Lost in space: Adelaide woman is Europe Space Agency’s flight controller

Andrea Boyd has arguably one of the coolest jobs in the world… well, at least for those of us who are still on the ground. Boyd is the ‘EUROCOM’ flight controller at the European Space Agency (ESA), meaning she’s the person who gets to talk to the astronauts on the ISS.

“The more interesting days is when they have questions. Astronauts are very smart people, so if they have a question, it’s a good question,” says Boyd.

“I’m listening to the question from the astronauts, I’m listening to the details from the scientists at the same time, and I’m processing both of them. And then I’ll give a really short, succinct, astronaut-relevant answer.”

Talking to me from her office in the European Astronaut Centre, near Cologne in Germany – which she notes is right down the hall from the astronauts’ offices – Boyd speaks fast and talks with her hands.

Although she can speak Italian fluently, and other European languages like Russian and German quite well, her Australian accent makes her stand out to both the astronauts and the rest of the ESA team. In fact, she’s the only Australian in the world working at the ISS Flight Control Team.

Boyd and two friends at the arrival of German astronaut Matthias Maurer back to Earth. Credit: @AusAndgie7/Twitter

“Usually, the astronauts have to look up on the roster who’s talking to them, because some of the accents are quite similar … but nobody has to look it up when I when I talk, because, I’m the only one that sounds like me,” says Boyd.

“I try and throw in a few ‘mates’ and ‘good as golds’ and other random things while I’m on space-to-ground with the astronauts.”

Her job isn’t just being the Australian accent on the phone to space though. As the deputy lead of astronaut operations, she also looks after the astronauts before they leave and after they return to Earth.

During our interview, she was running the day for Italian astronaut Samantha Cristoforetti, helping her get acclimatised to life back on Earth. During our interview she had on an N95 mask on her neck, as astronauts have lowered immune systems after they return from space, and crew aren’t allowed to spend time with her without one.

Samantha arrives in cologne
ESA astronaut Samantha Cristoforetti, arriving in Cologne, Germany on 15 October 2022. Credit: ESA/P. Sebirot

When asked how astronauts are to work with, she says in the past astronauts might have been more egotistical but, she says, every astronaut she’s worked with in the last 11 years has been ‘delightful’.

“If you were short duration shuttle, then it didn’t really matter if you had a nice personality or not – people only had to deal with you for a few days.

Now, “the selection is very much focused on astronauts who are really good at teamwork. Who have adaptability, resilience, and the ability to work well with others over long durations, and people from lots of different countries.”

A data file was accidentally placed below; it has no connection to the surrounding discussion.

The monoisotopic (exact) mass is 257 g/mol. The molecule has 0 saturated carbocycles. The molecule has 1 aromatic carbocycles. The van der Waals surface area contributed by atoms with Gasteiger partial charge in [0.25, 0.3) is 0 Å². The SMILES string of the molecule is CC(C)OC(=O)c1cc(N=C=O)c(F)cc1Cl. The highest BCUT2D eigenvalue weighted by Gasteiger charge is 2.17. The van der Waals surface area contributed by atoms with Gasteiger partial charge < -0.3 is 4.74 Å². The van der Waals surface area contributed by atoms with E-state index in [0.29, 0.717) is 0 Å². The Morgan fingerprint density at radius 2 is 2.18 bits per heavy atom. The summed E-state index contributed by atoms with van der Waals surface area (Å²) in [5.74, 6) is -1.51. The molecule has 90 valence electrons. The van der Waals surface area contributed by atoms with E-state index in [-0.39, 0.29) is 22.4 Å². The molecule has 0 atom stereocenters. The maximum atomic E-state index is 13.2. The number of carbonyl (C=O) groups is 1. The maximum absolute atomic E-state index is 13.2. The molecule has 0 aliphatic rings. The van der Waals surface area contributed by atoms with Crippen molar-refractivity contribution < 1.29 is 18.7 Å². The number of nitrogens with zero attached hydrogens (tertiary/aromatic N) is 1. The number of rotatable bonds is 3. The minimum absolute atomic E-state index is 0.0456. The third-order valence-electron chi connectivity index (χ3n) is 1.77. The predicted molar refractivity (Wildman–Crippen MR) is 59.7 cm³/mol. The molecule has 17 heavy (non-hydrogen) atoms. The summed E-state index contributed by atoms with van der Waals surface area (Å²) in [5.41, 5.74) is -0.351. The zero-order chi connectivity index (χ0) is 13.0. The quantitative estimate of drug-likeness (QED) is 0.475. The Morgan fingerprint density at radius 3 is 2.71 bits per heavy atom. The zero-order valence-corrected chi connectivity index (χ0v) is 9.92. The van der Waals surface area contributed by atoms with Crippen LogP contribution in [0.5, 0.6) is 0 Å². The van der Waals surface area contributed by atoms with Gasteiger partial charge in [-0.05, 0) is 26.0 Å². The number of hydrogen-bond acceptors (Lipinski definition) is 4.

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It might be a little easier to be an astronaut in 2022 too. For Cristoforetti’s mission, Boyd helped to develop five new Italian meals to get to enjoy on the ISS.

“They’re outstanding – like, genuinely they taste good, even on Earth. You could serve them on a plate and you’d think it was amazing regular food,” says Boyd.

Neemo 22 mission control 1
Boyd (far left) at the NASA Extreme Environment Mission Operations mission. Credit: ESA

Apart from her accent, there’s another dead giveaway that she grew up Down Under – she excitedly showed me a poster she has up behind her desk of the Australian classic movie ‘The Dish’. She’s carried it with her since she worked at a movie theatre in the early 2000s.

Growing up in Adelaide, Boyd loved Star Trek, and decided early on she wanted to be an engineer working as close to space as possible. At university, she studied mechatronic engineering, and did as much volunteering with space-adjacent organisations as she could.

“In first year university, we had a speaker who was working at the European Space Agency and described how it was multinational and multilingual. They worked on the space station as well,” says Boyd.

“That was all the pieces coming together for me. I realised that’s where I wanted to work.”

She then did everything within her power to make it happen, finally ending up at the ESA in 2012. In an interesting full circle moment, Boyd has also helped space research back home. She lobbied academics, business people and the government to open a space agency within Australia, and ended up playing a key role in the establishment of the Australian Space Agency, now based in Adelaide.

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